If you are planning to list your home for sale this spring, now is the time to order a pre-listing home inspection. Sellers often take steps to prepare for the real estate sales process, like improving curb appeal. However, the critical step of ordering an inspection report is often overlooked. Let’s take a look at what to expect from a seller-ordered home inspection.
Information You Can Learn From a Pre-Listing Home Inspection
Some sellers are able to take their time preparing their home for sale while others may only have a brief window to make their home presentable. Regardless of your timeline, the information that you learn from a pre-listing home inspection is advantageous.
This type of report contains all of the same information that is on a buyer’s inspection report. It will detail the true condition of components like the foundation, roof, plumbing, and electrical systems. There are several reasons why it is beneficial for you to know this information before your home is officially listed on the market.
1. Time to Prepare the Property
Once your home is actively listed for sale, it directly competes against other properties. Along with price, size, and features, buyers look at property condition. When you know ahead of time what defects your home has, you can prepare the property before it is listed by making any needed repairs or updates.
You’ll have a competitive advantage over other properties when you can present a favorable home inspection report to interested buyers. This is more appealing to buyers than a property with unknown or undiscovered issues.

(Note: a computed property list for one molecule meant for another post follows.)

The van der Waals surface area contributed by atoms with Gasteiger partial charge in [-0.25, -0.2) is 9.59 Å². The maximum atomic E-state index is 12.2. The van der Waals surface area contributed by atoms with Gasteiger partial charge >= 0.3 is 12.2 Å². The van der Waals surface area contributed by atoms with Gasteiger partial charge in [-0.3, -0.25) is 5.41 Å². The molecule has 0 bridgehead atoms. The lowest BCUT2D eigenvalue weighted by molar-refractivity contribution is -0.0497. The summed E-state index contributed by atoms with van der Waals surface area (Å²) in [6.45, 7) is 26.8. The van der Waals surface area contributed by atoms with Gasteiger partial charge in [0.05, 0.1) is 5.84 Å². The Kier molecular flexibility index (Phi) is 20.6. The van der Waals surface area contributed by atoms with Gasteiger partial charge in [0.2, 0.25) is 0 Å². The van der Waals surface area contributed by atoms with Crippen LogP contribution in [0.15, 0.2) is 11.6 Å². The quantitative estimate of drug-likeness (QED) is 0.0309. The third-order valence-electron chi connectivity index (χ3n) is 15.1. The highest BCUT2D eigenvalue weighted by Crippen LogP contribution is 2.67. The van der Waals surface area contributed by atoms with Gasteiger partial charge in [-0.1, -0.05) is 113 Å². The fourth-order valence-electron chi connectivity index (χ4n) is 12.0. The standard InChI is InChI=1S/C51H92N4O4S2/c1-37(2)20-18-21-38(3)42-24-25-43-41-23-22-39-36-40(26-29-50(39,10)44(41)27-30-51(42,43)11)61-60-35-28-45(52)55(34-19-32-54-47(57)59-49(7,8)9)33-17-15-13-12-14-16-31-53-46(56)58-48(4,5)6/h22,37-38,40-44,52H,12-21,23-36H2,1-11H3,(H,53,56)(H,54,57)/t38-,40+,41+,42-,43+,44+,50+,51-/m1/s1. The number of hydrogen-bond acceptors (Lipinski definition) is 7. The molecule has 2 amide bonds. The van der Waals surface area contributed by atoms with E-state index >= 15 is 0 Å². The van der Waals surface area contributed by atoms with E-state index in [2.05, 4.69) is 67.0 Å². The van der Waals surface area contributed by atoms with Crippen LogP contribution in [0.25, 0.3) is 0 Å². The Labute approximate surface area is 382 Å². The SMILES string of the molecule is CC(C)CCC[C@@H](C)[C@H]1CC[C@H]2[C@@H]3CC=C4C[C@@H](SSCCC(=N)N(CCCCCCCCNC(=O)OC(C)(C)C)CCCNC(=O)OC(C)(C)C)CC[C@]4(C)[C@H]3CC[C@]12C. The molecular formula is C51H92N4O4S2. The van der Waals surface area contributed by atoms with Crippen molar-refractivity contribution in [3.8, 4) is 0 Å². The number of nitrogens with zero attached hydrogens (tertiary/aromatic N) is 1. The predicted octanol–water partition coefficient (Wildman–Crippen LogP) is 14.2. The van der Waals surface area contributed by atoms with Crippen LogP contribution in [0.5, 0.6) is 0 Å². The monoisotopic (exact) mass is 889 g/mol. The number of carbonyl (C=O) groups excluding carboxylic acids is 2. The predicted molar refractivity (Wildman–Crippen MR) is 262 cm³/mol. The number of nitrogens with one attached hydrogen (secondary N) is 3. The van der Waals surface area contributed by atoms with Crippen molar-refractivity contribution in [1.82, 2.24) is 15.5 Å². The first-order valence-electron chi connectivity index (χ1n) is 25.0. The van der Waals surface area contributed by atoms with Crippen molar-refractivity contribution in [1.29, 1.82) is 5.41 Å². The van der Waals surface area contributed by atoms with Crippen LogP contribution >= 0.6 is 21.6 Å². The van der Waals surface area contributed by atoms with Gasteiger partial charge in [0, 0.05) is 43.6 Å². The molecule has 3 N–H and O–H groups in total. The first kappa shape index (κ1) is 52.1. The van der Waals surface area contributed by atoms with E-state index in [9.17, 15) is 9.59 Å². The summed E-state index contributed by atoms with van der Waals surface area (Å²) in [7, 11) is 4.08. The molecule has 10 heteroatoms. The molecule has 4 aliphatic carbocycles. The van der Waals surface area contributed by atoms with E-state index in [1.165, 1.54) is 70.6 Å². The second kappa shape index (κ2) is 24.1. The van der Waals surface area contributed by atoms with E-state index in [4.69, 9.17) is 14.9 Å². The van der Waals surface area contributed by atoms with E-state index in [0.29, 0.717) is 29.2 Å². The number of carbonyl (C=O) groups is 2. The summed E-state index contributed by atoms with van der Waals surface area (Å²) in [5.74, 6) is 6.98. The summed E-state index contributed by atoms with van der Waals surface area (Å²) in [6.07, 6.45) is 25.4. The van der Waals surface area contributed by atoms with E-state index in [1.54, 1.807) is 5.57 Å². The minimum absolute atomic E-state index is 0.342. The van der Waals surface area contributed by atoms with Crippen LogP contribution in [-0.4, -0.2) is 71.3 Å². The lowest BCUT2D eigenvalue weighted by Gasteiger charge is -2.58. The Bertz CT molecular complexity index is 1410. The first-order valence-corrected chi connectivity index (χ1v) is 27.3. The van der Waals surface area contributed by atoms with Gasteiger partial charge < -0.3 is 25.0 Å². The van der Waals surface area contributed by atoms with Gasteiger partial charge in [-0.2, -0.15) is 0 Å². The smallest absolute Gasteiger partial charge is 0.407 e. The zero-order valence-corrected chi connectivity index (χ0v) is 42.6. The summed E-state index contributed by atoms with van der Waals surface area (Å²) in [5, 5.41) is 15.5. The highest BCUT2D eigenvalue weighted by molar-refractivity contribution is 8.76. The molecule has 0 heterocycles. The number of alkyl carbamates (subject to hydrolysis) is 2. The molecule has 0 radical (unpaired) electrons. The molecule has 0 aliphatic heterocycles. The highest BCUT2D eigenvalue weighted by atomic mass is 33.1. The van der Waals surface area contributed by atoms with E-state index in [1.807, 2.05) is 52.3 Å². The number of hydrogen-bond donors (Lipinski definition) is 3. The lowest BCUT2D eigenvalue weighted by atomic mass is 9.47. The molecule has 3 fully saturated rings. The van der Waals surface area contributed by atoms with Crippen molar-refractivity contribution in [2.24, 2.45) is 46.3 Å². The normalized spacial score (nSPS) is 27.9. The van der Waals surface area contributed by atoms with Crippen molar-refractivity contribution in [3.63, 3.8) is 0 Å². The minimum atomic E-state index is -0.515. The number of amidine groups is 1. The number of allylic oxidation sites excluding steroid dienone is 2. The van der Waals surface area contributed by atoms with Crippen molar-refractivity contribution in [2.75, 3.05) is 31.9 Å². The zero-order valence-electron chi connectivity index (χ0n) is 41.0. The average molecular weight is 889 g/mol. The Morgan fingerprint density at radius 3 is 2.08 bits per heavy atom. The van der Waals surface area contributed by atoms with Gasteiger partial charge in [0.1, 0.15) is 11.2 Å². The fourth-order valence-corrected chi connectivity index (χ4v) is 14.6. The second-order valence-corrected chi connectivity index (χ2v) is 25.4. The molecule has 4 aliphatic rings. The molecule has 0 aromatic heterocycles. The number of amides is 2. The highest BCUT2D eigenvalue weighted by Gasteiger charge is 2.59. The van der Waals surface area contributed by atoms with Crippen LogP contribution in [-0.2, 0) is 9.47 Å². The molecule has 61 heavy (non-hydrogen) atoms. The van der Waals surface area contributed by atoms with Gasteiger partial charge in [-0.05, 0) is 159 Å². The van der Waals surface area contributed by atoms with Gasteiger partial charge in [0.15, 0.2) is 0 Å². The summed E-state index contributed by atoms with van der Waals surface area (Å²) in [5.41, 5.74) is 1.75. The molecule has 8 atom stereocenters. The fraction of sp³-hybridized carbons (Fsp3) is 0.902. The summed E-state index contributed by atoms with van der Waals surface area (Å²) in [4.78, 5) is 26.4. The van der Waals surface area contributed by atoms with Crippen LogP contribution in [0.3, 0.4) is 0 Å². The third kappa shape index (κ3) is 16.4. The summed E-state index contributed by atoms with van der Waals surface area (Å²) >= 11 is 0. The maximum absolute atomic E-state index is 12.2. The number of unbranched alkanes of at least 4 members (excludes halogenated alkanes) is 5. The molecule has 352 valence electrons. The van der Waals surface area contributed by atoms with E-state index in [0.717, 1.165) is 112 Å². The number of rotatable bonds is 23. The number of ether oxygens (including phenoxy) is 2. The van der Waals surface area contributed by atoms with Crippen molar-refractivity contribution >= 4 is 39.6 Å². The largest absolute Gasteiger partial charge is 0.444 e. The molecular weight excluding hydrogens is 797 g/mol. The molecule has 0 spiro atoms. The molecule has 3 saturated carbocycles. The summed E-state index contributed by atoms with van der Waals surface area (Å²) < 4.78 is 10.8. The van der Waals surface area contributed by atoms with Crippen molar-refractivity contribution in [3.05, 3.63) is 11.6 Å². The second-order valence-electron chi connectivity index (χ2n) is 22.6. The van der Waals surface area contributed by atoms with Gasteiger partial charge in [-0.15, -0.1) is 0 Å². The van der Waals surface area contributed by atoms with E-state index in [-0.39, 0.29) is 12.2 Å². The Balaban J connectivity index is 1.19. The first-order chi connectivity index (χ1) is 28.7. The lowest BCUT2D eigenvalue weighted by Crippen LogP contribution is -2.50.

2. Avoid Significant Buyer Concerns
Your buyer needs to feel confident in his or her purchase decision. Any lingering questions about property condition or any known and major defects can result in a buyer rescinding his or her offer and walking away from the deal. If this happens, you may find yourself back at square one looking for an interested buyer. You may also need to repair damages identified at the last minute in order to make the home more appealing to a future buyer.
3. Make Repairs on Your Own Terms
While many buyers who are looked at a used home rather than a new construction home anticipate some signs of wear, they generally don’t want to deal with a major issue. When a buyer does not walk away from a home with major issues, he or she may negotiate for you to repair or address any concerns. However, this is not the most cost-effective way to make repairs. If you take care of problems up front, you can shop around for estimates or even complete some repairs yourself.
4. Reduce Your Stress Level
The buyer’s home inspection can be a stressful time for the seller. You will not be present at the buyer’s inspection so you’ll likely worry about surprises if you have not had a pre-listing home inspection. If you wait for a buyer to order an inspection report, you could feel anxious as you wait for the results and prepare for possible negotiations. If negotiations ensue for repair issues to be fixed before closing or for allowances to be made, you may feel additional stress related to closing delays and unexpected expenses. These stressors can be avoided when you order the inspection yourself before listing the home for sale.
The real estate sales process can be lengthy, stressful, and expensive. You can see that a pre-listing home inspection may help you to close faster with less stress.